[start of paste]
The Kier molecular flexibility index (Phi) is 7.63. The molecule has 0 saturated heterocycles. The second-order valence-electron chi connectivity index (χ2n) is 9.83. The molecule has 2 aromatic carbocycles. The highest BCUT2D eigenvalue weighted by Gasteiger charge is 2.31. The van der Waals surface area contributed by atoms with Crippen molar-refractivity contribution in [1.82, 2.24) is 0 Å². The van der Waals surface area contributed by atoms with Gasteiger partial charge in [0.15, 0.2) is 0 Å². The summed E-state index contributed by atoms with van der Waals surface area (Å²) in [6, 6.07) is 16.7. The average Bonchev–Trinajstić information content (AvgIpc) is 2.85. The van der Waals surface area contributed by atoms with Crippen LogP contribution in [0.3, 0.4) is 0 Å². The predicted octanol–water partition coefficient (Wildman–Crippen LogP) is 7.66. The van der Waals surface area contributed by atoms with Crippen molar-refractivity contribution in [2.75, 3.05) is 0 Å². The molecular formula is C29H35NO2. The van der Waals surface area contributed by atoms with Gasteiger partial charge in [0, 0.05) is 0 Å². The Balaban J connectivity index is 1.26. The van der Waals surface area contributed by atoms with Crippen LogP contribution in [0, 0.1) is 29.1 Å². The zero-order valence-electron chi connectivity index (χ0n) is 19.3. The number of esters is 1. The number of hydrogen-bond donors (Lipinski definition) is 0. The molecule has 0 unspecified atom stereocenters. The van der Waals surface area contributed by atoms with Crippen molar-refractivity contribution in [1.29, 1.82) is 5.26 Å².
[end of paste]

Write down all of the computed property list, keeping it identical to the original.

The Kier molecular flexibility index (Phi) is 7.63. The molecule has 0 saturated heterocycles. The second-order valence-electron chi connectivity index (χ2n) is 9.83. The molecule has 2 aromatic carbocycles. The highest BCUT2D eigenvalue weighted by Gasteiger charge is 2.31. The van der Waals surface area contributed by atoms with Crippen molar-refractivity contribution in [1.82, 2.24) is 0 Å². The van der Waals surface area contributed by atoms with Gasteiger partial charge in [0.15, 0.2) is 0 Å². The summed E-state index contributed by atoms with van der Waals surface area (Å²) in [6, 6.07) is 16.7. The average Bonchev–Trinajstić information content (AvgIpc) is 2.85. The van der Waals surface area contributed by atoms with Crippen LogP contribution in [0.3, 0.4) is 0 Å². The predicted octanol–water partition coefficient (Wildman–Crippen LogP) is 7.66. The van der Waals surface area contributed by atoms with Crippen molar-refractivity contribution in [2.75, 3.05) is 0 Å². The molecular formula is C29H35NO2. The van der Waals surface area contributed by atoms with Gasteiger partial charge in [0, 0.05) is 0 Å². The Balaban J connectivity index is 1.26. The van der Waals surface area contributed by atoms with Crippen LogP contribution in [0, 0.1) is 29.1 Å². The zero-order valence-electron chi connectivity index (χ0n) is 19.3. The number of esters is 1. The number of hydrogen-bond donors (Lipinski definition) is 0. The molecule has 0 unspecified atom stereocenters. The van der Waals surface area contributed by atoms with Crippen molar-refractivity contribution in [1.29, 1.82) is 5.26 Å².